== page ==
"Your hair is lovely tonight," stammers Ozma. She didn't mean to, but the firelight is flickering gently over Dorothy's silky locks, and it was either that or her lips. "Like the corn-fields at sunset. Has anyone ever told you that?"

Dorothy's smile is radiant enough to stand next to Polychrome's. "Uncle Henry used to say he was sure I'd get lost in the wheat-fields one day. On the years when the crops didn't fail, I mean."

It's not quite the last person Ozma wants to remind her of, but it's awfully close.

Her face must have fallen, because Dorothy exclaims, "Oh, Ozma, I'm sorry! I didn't mean to bring up the sad times. That's all behind us now, anyway, now that we live here, and I'm ever so grateful for it. Don't worry!"

"It's not that!" exclaims Ozma, almost laughing in relief as Dorothy's earnestness warms her soul, deeper and truer than any fire. "I grew up on a farm too, remember? I know how they are."

One of Dorothy's hands, strong and a little rough in spite of the polished gloss she's put on the nails, flies to her mouth. "You never told me that!"

"I didn't?"

"You never talk about your life before they let you be Princess again," says Dorothy crossly. "I s'pose being a farm girl isn't very exciting next to being ruler of all of Oz...but I'd like to hear about it some time, all the same."

Ozma tries not to wince too visibly. "It wasn't very interesting, I promise," she insists. "Pass me another strawberry?"

Princess Ozma

~ * ~ * ~



Ozma can't believe she never noticed. A thousand dainty dresses fill her closets, but nobody has ever given her pants, and somehow she never asked, even after all those years when Mombi dressed her in nothing else.

Not that she bothered to question it then, either. You can't climb trees to raid nests or hop along the rocks to cross the brook when you're wearing a skirt, or at least not very efficiently. Now, standing in front of a mirror in a crisp blue outfit she stole from Ojo's rooms (he's off leading a humanitarian mission, teaching the Cuttenclips origami), she wonders why she's spent all these years acting like you can't rule just as efficiently in trousers.

Maybe it's the legs? She has fantastic legs, it turns out, once you unbury them from all the gauze. They might be distracting.

Ozma twists, twirls, then settles into what she fancies a jaunty swagger. It doesn't look half as silly as she had expected.

On a whim, she pulls off Ojo's sky-blue shirt, breasts bouncing in the warm air as she tugs the fabric over her unbound mass of walnut-brown curls. There's a sash the color of spring leaves tossed over the corner of the wardrobe, and she yanks this down and winds it around her chest, pulling it tight. The ends leave a huge awkward knot hanging at her shoulder blades; no matter, it's not like anyone else is going to see.

She runs both hands roughly through her hair, wresting the lot of it to the back of her head, and checks herself in the mirror again. It's a joke, a game, an idle fancy: what would Tip have looked like, if he had grown up?

The instant he catches the eyes of the boy in the mirror, he reconsiders.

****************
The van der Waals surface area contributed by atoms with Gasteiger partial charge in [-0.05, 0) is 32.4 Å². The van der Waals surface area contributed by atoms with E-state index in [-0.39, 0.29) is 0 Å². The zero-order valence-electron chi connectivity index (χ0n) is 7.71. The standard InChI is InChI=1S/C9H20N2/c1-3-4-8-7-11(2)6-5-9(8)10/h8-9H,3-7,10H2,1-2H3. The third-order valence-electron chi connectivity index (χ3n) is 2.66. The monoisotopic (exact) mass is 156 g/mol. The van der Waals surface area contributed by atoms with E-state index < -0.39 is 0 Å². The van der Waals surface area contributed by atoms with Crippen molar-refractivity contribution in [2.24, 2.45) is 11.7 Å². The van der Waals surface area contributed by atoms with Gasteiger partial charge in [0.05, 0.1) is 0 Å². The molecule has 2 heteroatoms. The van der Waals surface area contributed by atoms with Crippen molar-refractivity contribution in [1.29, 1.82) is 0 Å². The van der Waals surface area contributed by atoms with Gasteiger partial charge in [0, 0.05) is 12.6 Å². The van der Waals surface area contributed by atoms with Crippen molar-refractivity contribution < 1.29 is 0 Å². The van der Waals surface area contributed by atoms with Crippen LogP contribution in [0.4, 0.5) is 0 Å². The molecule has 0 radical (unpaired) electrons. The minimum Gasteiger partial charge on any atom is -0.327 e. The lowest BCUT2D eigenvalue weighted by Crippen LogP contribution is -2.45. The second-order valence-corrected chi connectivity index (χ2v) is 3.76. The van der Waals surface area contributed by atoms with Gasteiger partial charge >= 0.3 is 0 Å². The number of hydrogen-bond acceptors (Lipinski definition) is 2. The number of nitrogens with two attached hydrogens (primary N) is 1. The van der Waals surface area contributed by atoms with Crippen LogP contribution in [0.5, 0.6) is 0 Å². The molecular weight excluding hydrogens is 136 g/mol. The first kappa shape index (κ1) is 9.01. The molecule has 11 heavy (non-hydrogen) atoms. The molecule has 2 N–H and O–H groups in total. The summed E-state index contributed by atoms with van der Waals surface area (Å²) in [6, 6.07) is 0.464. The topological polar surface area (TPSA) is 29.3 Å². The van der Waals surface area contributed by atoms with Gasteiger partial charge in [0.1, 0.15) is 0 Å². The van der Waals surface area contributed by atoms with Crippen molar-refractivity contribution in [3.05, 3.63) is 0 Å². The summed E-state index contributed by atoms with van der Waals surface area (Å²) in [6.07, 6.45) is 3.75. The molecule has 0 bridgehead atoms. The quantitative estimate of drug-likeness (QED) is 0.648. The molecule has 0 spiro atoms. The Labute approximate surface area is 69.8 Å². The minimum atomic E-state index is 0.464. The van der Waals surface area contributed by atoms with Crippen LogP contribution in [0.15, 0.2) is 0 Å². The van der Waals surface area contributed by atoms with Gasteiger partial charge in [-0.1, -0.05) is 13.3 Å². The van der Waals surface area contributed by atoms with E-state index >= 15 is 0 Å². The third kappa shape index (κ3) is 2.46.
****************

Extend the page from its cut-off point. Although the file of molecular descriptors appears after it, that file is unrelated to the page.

It's no game. It's nothing less than a yawning chasm in the middle of his life, a gap that he thought he had jumped, only to find that he still has a toe on the other side. There's still a boy here, even though he has dainty features and slender arms and none of the muscle that a childhood spent shucking corn and hauling wood should have bequeathed him, and all the pants in the world won't make any of that better.

A Belt, on the other hand....


~ * ~ * ~


"Excuse me! Princess Dorothy?"

On her way in from the gardens, Dorothy turns, Toto in her arms, to see who's calling. The figure coming up the path is a stranger (which is no surprise: nearly everyone in Oz knows Dorothy, and of course she can hardly know all of them in return), a tall boy about her age with close-combed black hair. He's dressed smartly in Gillikin purple, from his deep violet boots to the iris in his lapel.

"Do you have a bit of time to spare?" he asks. "I've just arrived in the Emerald City, and Her Highness said you might be able to show me around. She would do it herself, only she's busy. Matters of state and such, you know."

"All too well, I'm afraid," laughs Dorothy. She tries to help where she can, but there are far too many things that only Ozma has the authority to do. "Toto, you won't mind if I leave you alone for the afternoon, will you?"

The dog in her arms twists his head upwards and gives her a Look, which means It's your decision, but I'm not happy about it.

"Now, Toto, don't sulk," warns Dorothy. "What's your name, sir?"

"T-Tip," says the boy, turning a bit pink. Perhaps he's embarrassed about being in the presence of royalty, as people often are before they get to know Dorothy. She isn't ready to give up her title, but she much prefers to meet people before they've found it out. "It's short for Tippetarius, but, well, better stick with Tip, I think."

"Woof!" says Toto, and that means We will do no such thing.

"Toto!" exclaims Dorothy, tapping him reproachfully on the nose. "Don't be rude! Please don't mind him, Tip — I'd be happy to show you around. We ought to both fit on the Saw-horse without much trouble...."

"No!" yelps Tip, then goes even pinker. "I mean, uh — I'd rather see what I can on foot, if it's all the same to you."

Could he be intimidated by the Saw-horse as well? Perhaps it's best not to overwhelm her visitor with too many palace celebrities at once. "In that case, I'll run and fetch my bonnet and traveling shoes, and we'll be off. Wait here, all right? Keep an eye on him," adds Dorothy to Toto, letting the dog jump to the ground. "I'll be back in two shakes."

Once she's out of earshot, Toto huffs disapprovingly at the boy. Tip can't interpret the dog's language half as well as Dorothy does, but that part is easy enough to decipher.